y/project brings its trademark fun to spring/summer 20

An opulence and elegance were added to Y/Project’s playful creativity.

by Steve Salter
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Jun 20 2019, 1:30pm

This article originally appeared on i-D UK.

“There's a bit of a romance running through the collection but we can never take ourselves too seriously,” Y/Project’s Creative Director, Glenn Martens, said in a quiet enclave of the spring/summer 20 show’s church venue. Soundtracked by a culture clash of Bizet’s operatic L’Amour Est un Oiseau Rebelle interrupted by The Muppets, Y/Project’s trademark sense of fun ran throughout the collection.

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From the moment Glenn Martens replaced the late Yohan Serfaty at Y/Project in 2013, the former Jean Paul Gaultier junior designer turned a label in mourning into one of Paris’ most dynamic forces. Under the tongue-in-cheek designer’s creative stewardship, the Paris-based unisex label has alternated between sensory-disturbing ugliness and imagination-igniting creativity. Glenn’s desire to push at fashion’s boundaries has continually led to talking points -- most recently Ellen DeGeneres discussed the denim janties on her show -- because what he creates feels new, and what’s new can be shocking. “Most of the pieces are easy to digest but if I only created such items, I would get so bored,” he told us earlier this year, in the aftermath of Ellen. If everything in fashion was a one-dimensional version of what people deem wearable or chic or pretty, fashion week would be a very dull nightmare.

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Despite his adept meme fashion moments, he has increasingly introduced refinement and, dare we say, elegance and chicness to the mix, albeit one seen through the madcap filter of his mind. “Everything has to be twisted, it has to be both serious and fun,” he said post-show. “We might have classic tailoring and knitwear but there's always an element of fun. Within what I think is beauty, there has to be a joke. We've built on the pulled facings of recent seasons but pushed them that bit more, they almost become amorphic flowers. Everything is that bit more opulent... but even the driest of pieces can become unusual."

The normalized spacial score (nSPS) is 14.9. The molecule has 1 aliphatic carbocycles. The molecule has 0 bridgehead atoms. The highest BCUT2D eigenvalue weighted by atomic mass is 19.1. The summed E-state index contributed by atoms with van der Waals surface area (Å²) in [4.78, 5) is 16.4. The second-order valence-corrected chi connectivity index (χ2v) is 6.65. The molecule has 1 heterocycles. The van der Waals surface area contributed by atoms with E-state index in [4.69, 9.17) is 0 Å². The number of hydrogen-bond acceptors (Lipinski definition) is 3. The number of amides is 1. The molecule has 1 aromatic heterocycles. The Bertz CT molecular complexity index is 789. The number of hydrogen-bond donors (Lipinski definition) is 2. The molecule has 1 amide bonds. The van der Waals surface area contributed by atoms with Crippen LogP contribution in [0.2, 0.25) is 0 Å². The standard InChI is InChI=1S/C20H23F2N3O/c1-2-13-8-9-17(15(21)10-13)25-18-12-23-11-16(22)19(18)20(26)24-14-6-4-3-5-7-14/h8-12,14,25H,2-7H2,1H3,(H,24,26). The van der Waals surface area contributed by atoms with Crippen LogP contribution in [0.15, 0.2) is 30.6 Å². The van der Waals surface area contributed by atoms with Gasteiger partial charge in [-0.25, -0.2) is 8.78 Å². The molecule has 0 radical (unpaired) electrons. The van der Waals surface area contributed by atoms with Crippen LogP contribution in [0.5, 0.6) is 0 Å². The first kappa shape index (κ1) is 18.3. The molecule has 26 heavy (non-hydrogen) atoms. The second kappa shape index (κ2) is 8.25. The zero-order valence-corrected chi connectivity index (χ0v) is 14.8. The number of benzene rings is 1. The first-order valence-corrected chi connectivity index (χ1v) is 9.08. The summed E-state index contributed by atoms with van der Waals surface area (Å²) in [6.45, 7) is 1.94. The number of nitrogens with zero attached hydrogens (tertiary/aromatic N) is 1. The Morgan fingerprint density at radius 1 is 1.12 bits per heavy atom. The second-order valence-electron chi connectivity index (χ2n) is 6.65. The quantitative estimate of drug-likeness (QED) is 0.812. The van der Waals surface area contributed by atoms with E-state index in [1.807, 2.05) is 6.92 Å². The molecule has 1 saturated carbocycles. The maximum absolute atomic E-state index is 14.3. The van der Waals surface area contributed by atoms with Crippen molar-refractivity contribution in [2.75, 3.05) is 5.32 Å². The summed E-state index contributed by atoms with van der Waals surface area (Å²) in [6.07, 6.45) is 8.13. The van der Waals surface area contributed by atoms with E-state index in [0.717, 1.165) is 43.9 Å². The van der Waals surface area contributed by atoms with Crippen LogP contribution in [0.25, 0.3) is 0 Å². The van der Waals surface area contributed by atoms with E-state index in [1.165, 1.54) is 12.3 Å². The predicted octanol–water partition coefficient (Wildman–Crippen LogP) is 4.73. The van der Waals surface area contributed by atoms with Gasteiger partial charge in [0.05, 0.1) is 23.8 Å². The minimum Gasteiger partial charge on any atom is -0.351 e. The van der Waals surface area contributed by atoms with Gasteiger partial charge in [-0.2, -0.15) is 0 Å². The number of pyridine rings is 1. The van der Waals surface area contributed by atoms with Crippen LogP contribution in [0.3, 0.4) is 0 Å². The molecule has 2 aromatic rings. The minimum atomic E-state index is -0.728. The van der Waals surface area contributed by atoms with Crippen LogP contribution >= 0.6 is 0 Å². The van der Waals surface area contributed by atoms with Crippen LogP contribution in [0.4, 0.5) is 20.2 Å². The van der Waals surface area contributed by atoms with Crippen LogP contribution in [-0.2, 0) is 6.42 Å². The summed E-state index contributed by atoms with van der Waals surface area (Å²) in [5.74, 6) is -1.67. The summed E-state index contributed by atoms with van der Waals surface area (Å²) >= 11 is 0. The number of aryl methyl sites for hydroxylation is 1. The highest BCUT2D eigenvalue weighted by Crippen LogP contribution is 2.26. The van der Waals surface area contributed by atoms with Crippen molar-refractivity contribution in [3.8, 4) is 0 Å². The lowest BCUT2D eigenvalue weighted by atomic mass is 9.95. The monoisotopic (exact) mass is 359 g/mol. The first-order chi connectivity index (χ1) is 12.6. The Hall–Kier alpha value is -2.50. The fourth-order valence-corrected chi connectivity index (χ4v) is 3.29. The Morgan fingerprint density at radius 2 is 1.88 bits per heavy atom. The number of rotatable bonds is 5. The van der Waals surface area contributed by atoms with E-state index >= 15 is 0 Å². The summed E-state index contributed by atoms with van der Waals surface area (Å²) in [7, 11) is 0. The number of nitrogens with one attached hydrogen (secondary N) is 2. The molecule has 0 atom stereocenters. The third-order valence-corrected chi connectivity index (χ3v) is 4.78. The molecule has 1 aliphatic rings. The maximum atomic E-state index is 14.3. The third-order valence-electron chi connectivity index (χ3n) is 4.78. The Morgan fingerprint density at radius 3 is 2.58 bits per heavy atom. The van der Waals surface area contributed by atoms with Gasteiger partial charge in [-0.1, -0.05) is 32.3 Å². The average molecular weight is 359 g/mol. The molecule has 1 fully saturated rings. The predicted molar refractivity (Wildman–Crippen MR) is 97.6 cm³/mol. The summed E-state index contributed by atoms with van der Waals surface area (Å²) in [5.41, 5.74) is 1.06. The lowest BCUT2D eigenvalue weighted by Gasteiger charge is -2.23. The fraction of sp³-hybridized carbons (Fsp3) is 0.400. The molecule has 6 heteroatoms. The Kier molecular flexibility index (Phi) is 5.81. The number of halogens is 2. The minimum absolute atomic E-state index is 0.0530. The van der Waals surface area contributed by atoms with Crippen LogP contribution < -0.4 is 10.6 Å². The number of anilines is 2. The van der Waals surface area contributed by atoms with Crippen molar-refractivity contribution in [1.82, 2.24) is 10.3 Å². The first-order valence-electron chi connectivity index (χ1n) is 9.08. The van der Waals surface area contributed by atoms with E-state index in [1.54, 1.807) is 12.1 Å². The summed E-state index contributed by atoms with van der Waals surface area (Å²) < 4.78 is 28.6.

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But don’t get lost in the LOLs. Just take a moment to look at the technical trickery that makes his designs a reality and you’ll see that while he knows how to enjoy himself, he’s a craftsmen. Even everyday pieces are sculptural, with gravity-defying twisted collars, accentuated shoulders, gathered knits, bulbous bumbags and asymmetrical seams. “We’ve introduced what we call infinity pieces,” he says. “The outside is loose from the inside, each body moves independently from the other, so there's no way to support them properly. It stays on your body but it will always sit unexpectedly, and we've cut garments to accentuate these tensions. Some collars are popped up but you can wear them down for something more classic.”

Ultimately, Y/Project not only provides the wardrobe for a diverse collective of individuals, but it allows the wearer to make the pieces their own. “So many of our clothes are constructed in a way that encourages the wearer to change them, twist them and style them in the way they feel most comfortable, which emphasises this idea of owning something.” Now, that’s fashion democracy.

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Credits


Photography Sam Hellmann

This article originally appeared on i-D UK.